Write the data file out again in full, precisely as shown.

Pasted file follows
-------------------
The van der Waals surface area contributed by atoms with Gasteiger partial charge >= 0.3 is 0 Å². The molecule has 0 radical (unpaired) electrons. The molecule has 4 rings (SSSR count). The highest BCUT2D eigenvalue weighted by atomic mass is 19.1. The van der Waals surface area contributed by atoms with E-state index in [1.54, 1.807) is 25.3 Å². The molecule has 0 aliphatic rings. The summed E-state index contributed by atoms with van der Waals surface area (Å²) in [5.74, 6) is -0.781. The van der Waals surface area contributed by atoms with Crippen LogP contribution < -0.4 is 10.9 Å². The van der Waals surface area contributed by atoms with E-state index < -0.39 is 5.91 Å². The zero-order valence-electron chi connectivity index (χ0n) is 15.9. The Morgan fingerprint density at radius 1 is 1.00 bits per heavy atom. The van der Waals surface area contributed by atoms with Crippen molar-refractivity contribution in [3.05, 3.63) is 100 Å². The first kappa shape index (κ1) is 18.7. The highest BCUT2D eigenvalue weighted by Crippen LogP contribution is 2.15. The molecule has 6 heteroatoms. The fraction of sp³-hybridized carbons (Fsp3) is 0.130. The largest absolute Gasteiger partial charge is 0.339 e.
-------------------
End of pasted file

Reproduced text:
The van der Waals surface area contributed by atoms with Gasteiger partial charge >= 0.3 is 0 Å². The molecule has 0 radical (unpaired) electrons. The molecule has 4 rings (SSSR count). The highest BCUT2D eigenvalue weighted by atomic mass is 19.1. The van der Waals surface area contributed by atoms with E-state index in [1.54, 1.807) is 25.3 Å². The molecule has 0 aliphatic rings. The summed E-state index contributed by atoms with van der Waals surface area (Å²) in [5.74, 6) is -0.781. The van der Waals surface area contributed by atoms with Crippen LogP contribution < -0.4 is 10.9 Å². The van der Waals surface area contributed by atoms with E-state index < -0.39 is 5.91 Å². The zero-order valence-electron chi connectivity index (χ0n) is 15.9. The Morgan fingerprint density at radius 1 is 1.00 bits per heavy atom. The van der Waals surface area contributed by atoms with Crippen molar-refractivity contribution in [3.05, 3.63) is 100 Å². The first kappa shape index (κ1) is 18.7. The highest BCUT2D eigenvalue weighted by Crippen LogP contribution is 2.15. The molecule has 6 heteroatoms. The fraction of sp³-hybridized carbons (Fsp3) is 0.130. The largest absolute Gasteiger partial charge is 0.339 e.